If you don’t plan to add solar or storage to your home, energy management systems won’t provide you the same level of benefits. However, you can still use the system to assess and alter your energy consumption, determine the efficiency of your appliances, and remotely turn your appliances off and on from your phone. Overall, these enhancements may still save you money on a monthly basis, but your savings will likely be substantially less than if you already have solar and/or storage, or add a system in the future.
How much can you save with an energy management system?
While the financial benefits of installing a solar panel system are fairly straightforward, understanding the monetary incentives associated with an energy management system is a bit more complex. If you use your energy management system to better understand, and ultimately cut down, your electricity usage, you’ll likely see monthly savings from your energy management system–Lumin, one manufacturer of energy management systems, estimates you’ll save $100 per year using their technology, even if you don’t have solar or storage.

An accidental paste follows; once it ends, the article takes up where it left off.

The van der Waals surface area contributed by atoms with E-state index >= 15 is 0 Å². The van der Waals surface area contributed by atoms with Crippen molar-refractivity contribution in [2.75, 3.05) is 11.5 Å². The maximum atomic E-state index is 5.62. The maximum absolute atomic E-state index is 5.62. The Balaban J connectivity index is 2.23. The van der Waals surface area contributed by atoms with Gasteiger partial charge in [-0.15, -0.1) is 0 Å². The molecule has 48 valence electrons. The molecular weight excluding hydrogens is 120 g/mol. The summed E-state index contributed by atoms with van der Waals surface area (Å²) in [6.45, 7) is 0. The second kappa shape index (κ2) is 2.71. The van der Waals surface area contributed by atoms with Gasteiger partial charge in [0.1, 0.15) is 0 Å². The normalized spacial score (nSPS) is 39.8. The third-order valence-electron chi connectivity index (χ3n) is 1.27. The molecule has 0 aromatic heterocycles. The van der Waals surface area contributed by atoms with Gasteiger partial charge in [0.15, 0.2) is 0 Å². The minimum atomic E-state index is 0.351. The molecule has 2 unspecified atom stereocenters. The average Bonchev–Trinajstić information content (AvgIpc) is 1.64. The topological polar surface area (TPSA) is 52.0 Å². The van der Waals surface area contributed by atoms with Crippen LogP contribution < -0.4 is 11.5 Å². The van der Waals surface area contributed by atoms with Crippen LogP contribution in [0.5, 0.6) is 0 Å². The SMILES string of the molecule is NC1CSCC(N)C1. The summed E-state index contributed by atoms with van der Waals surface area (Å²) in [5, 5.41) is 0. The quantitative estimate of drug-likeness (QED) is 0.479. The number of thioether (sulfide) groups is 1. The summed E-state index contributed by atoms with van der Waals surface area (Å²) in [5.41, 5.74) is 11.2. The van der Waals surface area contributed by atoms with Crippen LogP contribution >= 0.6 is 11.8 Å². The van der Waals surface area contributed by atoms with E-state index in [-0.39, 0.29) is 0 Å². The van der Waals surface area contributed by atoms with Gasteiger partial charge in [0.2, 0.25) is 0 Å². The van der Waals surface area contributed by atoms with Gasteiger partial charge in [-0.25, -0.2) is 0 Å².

Additionally, you can also save money on your energy bills if you use your energy management system’s monitoring capabilities to identify and fix any device issues before they become large problems. Overall, the cost of an energy management system is not insignificant (prepare to spend a few thousand dollars on an installation), but having insight into your energy usage and the ability to control your devices remotely can make it a very attractive investment.
In our next section, we'll explain how to evaluate energy management systems.